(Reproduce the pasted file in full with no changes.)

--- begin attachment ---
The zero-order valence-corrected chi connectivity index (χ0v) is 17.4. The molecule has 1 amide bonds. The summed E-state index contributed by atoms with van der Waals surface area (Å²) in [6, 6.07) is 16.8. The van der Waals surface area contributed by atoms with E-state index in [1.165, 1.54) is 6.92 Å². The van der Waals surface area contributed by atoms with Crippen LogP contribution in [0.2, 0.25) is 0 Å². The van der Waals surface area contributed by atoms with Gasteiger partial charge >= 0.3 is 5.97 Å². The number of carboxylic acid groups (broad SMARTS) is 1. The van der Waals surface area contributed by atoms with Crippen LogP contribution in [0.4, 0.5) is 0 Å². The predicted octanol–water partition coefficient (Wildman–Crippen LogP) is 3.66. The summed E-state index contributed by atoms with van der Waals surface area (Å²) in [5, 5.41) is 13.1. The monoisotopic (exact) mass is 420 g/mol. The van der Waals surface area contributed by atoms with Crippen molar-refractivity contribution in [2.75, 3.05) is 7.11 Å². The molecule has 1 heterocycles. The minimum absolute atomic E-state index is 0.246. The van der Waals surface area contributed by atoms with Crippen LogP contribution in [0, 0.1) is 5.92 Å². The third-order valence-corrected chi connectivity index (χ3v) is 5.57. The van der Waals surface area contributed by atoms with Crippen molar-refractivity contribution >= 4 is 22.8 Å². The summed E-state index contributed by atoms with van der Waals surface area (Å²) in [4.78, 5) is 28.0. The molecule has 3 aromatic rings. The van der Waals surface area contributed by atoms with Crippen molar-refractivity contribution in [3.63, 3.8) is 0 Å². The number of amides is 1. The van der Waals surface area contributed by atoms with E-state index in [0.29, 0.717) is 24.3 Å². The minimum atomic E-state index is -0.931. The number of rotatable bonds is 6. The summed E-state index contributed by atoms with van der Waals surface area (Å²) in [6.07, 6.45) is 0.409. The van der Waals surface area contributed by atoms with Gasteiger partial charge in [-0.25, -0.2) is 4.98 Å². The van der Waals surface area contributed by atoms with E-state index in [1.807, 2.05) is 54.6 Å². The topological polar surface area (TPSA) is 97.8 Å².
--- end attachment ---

The zero-order valence-corrected chi connectivity index (χ0v) is 17.4. The molecule has 1 amide bonds. The summed E-state index contributed by atoms with van der Waals surface area (Å²) in [6, 6.07) is 16.8. The van der Waals surface area contributed by atoms with E-state index in [1.165, 1.54) is 6.92 Å². The van der Waals surface area contributed by atoms with Crippen LogP contribution in [0.2, 0.25) is 0 Å². The van der Waals surface area contributed by atoms with Gasteiger partial charge >= 0.3 is 5.97 Å². The number of carboxylic acid groups (broad SMARTS) is 1. The van der Waals surface area contributed by atoms with Crippen LogP contribution in [0.4, 0.5) is 0 Å². The predicted octanol–water partition coefficient (Wildman–Crippen LogP) is 3.66. The summed E-state index contributed by atoms with van der Waals surface area (Å²) in [5, 5.41) is 13.1. The monoisotopic (exact) mass is 420 g/mol. The van der Waals surface area contributed by atoms with Crippen molar-refractivity contribution in [2.75, 3.05) is 7.11 Å². The molecule has 1 heterocycles. The minimum absolute atomic E-state index is 0.246. The van der Waals surface area contributed by atoms with Crippen LogP contribution in [0, 0.1) is 5.92 Å². The third-order valence-corrected chi connectivity index (χ3v) is 5.57. The van der Waals surface area contributed by atoms with Crippen molar-refractivity contribution >= 4 is 22.8 Å². The summed E-state index contributed by atoms with van der Waals surface area (Å²) in [4.78, 5) is 28.0. The molecule has 3 aromatic rings. The van der Waals surface area contributed by atoms with Crippen molar-refractivity contribution in [3.63, 3.8) is 0 Å². The number of amides is 1. The van der Waals surface area contributed by atoms with E-state index in [0.29, 0.717) is 24.3 Å². The minimum atomic E-state index is -0.931. The number of rotatable bonds is 6. The summed E-state index contributed by atoms with van der Waals surface area (Å²) in [6.07, 6.45) is 0.409. The van der Waals surface area contributed by atoms with Gasteiger partial charge in [-0.25, -0.2) is 4.98 Å². The van der Waals surface area contributed by atoms with E-state index in [1.807, 2.05) is 54.6 Å². The topological polar surface area (TPSA) is 97.8 Å².